It can be difficult to tell an Infiniti Q this from an Infiniti QX that. Essentially, a Q is a car and a QX is an SUV, with the numbers representing different models. Let’s take a look at two them — the all-new 2017 Infiniti Q50 and the 2017 Infiniti Q60 — to see how they differ.
The Q50 and Q60 are closely related, but there’s more than just a pair of doors differentiating the two. There are certainly shared visual cues, but the 2-door Q60 coupe features a far more expressive and exaggerated design. Its grille is considerably larger and topped with a little wrinkle on the leading edge of the hood that’s supposedly a continuation of the Infiniti logo below. The lower air dam appears to be wider, creating a more aggressive stance backed up by the fact that the Q60 is actually an inch wider. It’s also 2 inches shorter in height and 4 inches shorter in length, creating tidier proportions befitting a coupe.
The differences around back are more pronounced, with sleek, narrower taillights aimed at each other on a shorter trunk lid. Its license plate is located below on the bumper, just above a darkened valance that encompasses a large pair of tail pipes. As you’d expect from what is essentially the 2-door version of a 4-door sedan, the Q60 is indeed sleeker and more aggressive in its appearance and more likely to strike an emotional chord.
The 2017 Q50 and Q60 share the same dashboard and center console design, including the dual-touchscreen tech interface (see below). The two cars differ in their door designs and the trim that decorates the center console and doors. The Q50 is available with glossy or matte wood finishes, as well as a distinctive Kacchu aluminum trim, while the Q60 comes with a different brushed aluminum trim, a darker gloss wood or, on the Sport models, a choice of carbon fiber or a unique silver-optic metallic fiber. The Q60 is also available in unique Monaco Red and Gallery White color schemes, while the Q50 is only available in black, gray or beige.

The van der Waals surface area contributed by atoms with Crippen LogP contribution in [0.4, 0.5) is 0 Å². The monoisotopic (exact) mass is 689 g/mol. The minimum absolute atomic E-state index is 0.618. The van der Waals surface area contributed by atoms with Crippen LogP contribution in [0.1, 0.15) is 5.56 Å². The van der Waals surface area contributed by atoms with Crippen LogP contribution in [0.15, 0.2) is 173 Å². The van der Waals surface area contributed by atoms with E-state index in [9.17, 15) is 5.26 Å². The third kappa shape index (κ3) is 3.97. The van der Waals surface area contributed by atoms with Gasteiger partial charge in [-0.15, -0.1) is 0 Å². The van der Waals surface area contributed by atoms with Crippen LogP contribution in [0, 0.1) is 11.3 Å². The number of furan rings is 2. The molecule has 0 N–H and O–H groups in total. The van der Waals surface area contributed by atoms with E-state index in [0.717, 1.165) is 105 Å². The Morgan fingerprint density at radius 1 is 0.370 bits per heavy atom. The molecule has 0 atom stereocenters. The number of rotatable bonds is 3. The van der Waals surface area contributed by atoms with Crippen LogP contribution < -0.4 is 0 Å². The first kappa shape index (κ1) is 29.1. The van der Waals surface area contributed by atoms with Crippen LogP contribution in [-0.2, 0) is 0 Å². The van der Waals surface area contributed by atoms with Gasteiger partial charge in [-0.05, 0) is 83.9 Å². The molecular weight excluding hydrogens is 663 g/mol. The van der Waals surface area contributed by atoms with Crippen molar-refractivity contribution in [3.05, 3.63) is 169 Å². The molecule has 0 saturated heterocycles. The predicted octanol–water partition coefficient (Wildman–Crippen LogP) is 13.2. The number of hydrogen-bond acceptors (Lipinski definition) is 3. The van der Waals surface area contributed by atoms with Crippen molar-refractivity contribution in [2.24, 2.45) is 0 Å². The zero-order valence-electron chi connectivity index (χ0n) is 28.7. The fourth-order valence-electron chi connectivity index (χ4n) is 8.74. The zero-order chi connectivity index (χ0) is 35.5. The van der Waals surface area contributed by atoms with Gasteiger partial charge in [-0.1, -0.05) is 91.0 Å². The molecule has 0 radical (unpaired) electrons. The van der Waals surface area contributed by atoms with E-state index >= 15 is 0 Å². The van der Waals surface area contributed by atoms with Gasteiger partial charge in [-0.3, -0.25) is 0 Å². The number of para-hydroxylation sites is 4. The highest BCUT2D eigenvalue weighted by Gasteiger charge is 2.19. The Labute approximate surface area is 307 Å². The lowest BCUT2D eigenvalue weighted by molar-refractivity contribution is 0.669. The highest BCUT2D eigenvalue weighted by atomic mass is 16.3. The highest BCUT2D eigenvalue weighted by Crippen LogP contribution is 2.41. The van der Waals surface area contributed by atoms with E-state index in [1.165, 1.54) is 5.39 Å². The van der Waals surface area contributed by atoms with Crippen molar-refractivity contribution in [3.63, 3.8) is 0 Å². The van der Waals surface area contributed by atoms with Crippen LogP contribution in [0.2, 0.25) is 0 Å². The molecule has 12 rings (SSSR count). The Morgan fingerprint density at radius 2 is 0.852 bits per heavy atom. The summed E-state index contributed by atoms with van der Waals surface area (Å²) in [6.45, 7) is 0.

Then there are the front seats, which are different, even in the top Red Sport trim. The Q60 models boast more under-thigh support (the Q50 does at least offer a thigh-support extender) and more side bolstering, which can be further enhanced in some trims by pressing a button.
In terms of interior space, the two are quite obviously different. The 2-door Q60 may have the same 112.2-inch wheelbase as the Q50, but it nevertheless has about 3 fewer inches of rear-seat legroom. Actually, it’s pretty good for a luxury coupe, but headroom is likely to be squished for anyone taller than 5-foot-6. They’ll also be sitting under the rear glass. The Q50, by contrast, has a back seat big enough to comfortably accommodate a pair of 6-footers.
Like those of other sport sedans and coupes, the Q50 and Q60 models’ trunks are typically smallish, at 13.2 and 12.1 cu ft., respectively.
Beneath the skin, the Q50 and Q60 are very much the same car. There are three engines available: a 2.0-liter turbocharged 4-cylinder on the 2.0t models (208 horsepower, 258 lb-ft of torque) and a 3.0-liter twin-turbo V6 available in two forms of tune made possible by differences in turbo boost and supporting cooling hardware. The 3.0t models each produce 300 hp and 295 lb-ft of torque, while the Red Sport 400 models pump out 400 hp and 350 lb-ft of torque. All come standard with a 7-speed automatic and rear-wheel drive, with all-wheel drive as an option.
There are multiple suspension and steering options available with both cars. The base and Premium trim cars come with a standard unadjustable suspension, whereas the Sport models include an adaptive adjustable suspension with Standard and Sport settings. As for steering, the 2.0t models are only available with hydraulic power steering, whereas the 3.0t has electric power steering. However, an optional feature known as Direct Adaptive Steering is a full steer-by-wire system with no mechanical connection to the front wheels. It’s designed to eliminate vibrations and kickbacks normally transmitted to the driver’s hands from the wheels, although the wheels can also feel like they’re doing things you didn’t ask them to do. We’re not really sure it’s worth the extra money, but back-to-back with-and-without test drives might be smart.